If reports are to be believed, Liverpool are interested in both Radamel Falcao and Edinson Cavani, two players who would greatly lift morale at Anfield ahead of the new season.
In the wake of Luis Suarez’s departure to Barcelona, Liverpool have spent just shy of £100 million, but have yet to replace the inspiration of the Uruguayan. It’s no easy task, of course. But the signings made by the club thus far fall well short of the wow-factor that would be generated by similarly world-class reputations.
Liverpool’s efforts to move on from the sale of Suarez were complicated when problems arose during Loic Remy’s medical ahead of a switch from QPR. Being unable to add the French international to the squad – and for a reasonable sum of £8 million – the attack at Anfield remains particularly light of numbers.
It means that we’re now in the final month of the transfer period, with some leagues getting underway this weekend, and Brendan Rodgers is still in need of adding further firepower to his squad; not necessarily as a like-for-like replacement for Suarez, but someone who is good enough to be a regular contributor in front of goal. A little extra star power would be no bad thing either.
And a little under a month until the window closes may sound like plenty of time with which to work, but the selling club also has to be taken into account. Those who sell this late in the day are doing themselves no favours. By getting major sales done early, clubs allow for enough time to find suitable replacements.
Liverpool’s interest in both Falcao and Cavani makes sense, but both are not without their complications.
Falcao may have just returned from a long-term injury layoff, but that isn’t the only problem Liverpool will face if they’re serious about landing the Colombian. Real Madrid’s interest in the striker is long standing; many were of the opinion that Monaco were acting as a bridge between Atletico Madrid and Real, with the former unwilling to sell to their city rivals. If Florentino Perez is tempted this summer, Liverpool stand little to no chance of landing the striker.
There’s a similar case with Cavani too. Manchester United, Chelsea and Arsenal are said to be tracking the Paris Saint-Germain forward, with the Parisians keen to move on one or two of their high earners this summer.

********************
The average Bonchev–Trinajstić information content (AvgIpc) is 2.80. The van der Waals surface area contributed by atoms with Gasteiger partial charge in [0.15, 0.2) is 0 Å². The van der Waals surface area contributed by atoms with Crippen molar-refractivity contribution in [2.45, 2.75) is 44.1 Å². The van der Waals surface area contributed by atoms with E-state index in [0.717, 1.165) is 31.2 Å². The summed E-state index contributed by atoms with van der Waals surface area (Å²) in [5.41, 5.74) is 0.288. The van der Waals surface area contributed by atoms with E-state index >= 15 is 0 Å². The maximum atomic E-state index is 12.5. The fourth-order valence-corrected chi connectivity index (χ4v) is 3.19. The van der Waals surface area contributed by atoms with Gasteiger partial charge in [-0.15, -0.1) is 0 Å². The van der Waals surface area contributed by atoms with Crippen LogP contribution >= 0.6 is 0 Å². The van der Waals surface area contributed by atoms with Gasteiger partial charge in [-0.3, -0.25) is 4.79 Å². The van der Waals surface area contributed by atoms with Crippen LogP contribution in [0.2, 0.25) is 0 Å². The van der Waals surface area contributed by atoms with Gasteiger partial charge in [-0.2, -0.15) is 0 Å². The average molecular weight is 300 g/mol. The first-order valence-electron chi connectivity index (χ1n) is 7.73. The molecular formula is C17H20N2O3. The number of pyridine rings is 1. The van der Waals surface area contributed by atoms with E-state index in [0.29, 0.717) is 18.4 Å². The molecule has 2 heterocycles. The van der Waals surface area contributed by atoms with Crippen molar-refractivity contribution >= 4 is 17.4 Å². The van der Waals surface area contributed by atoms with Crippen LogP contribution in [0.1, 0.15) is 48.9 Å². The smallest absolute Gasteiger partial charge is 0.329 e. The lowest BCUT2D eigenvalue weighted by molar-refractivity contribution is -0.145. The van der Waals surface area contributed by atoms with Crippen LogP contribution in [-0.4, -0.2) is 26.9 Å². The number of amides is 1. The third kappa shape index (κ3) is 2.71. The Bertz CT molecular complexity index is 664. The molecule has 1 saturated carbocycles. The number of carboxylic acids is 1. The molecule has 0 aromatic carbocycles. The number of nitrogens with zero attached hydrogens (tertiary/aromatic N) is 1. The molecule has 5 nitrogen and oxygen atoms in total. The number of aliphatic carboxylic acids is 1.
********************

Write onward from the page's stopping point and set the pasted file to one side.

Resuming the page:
Cavani may not have had the best of times in front of goal in 2014, but he’d make plenty of teams around Europe better – including Liverpool.
The problem is that if he is to move, there will surely be plenty of intrigue by what’s going on at both United and Arsenal before the Uruguayan commits. What Liverpool can offer, certainly ahead of United, is an assurance that Cavani will see most of his games through the middle as a centre-forward, which won’t be guaranteed at Old Trafford, and which wasn’t the case last season at PSG.
Nevertheless, a move on Cavani, or someone of his reputation, is unlikely to go unchallenged, especially at the tail end of the window.
Liverpool’s problem in adding another forward is heightened further by their desperation as the transfer period winds to a close. Daniel Sturridge is one of only two options Rodgers has at centre-forward, and he’s already picked up an injury. As for Rickie Lambert, using him, a 32-year-old, as anything beyond a backup striker would not go down well, both at Anfield and in the team’s participation in the Premier League title race.
But there is also a sense that Liverpool haven’t really moved forward this summer, despite spending as much as they have. Even Tottenham, with whom the comparisons are clear as day, looked like they had done far better last summer than Liverpool have this. And yes, maybe it is advisable to hold fire on Liverpool’s transfer business until we’re well into the season, but reaction and morale is important. Where Tottenham were impressive, Liverpool have been underwhelming. Christian Eriksen, Erik Lamela and Roberto Soldado look much better, on paper at least, than Adam Lallana, Lazar Markovic and Rickie Lambert.
Liverpool may yet land the striker they need to help them through the rigours of a Premier League and Champions League-combined schedule. But with so many pieces said to be in play over the coming weeks, it’s possible that Rodgers may have missed the boat on signing a forward, of sufficient quality, who was available and willing to move to Anfield ahead of rival destinations.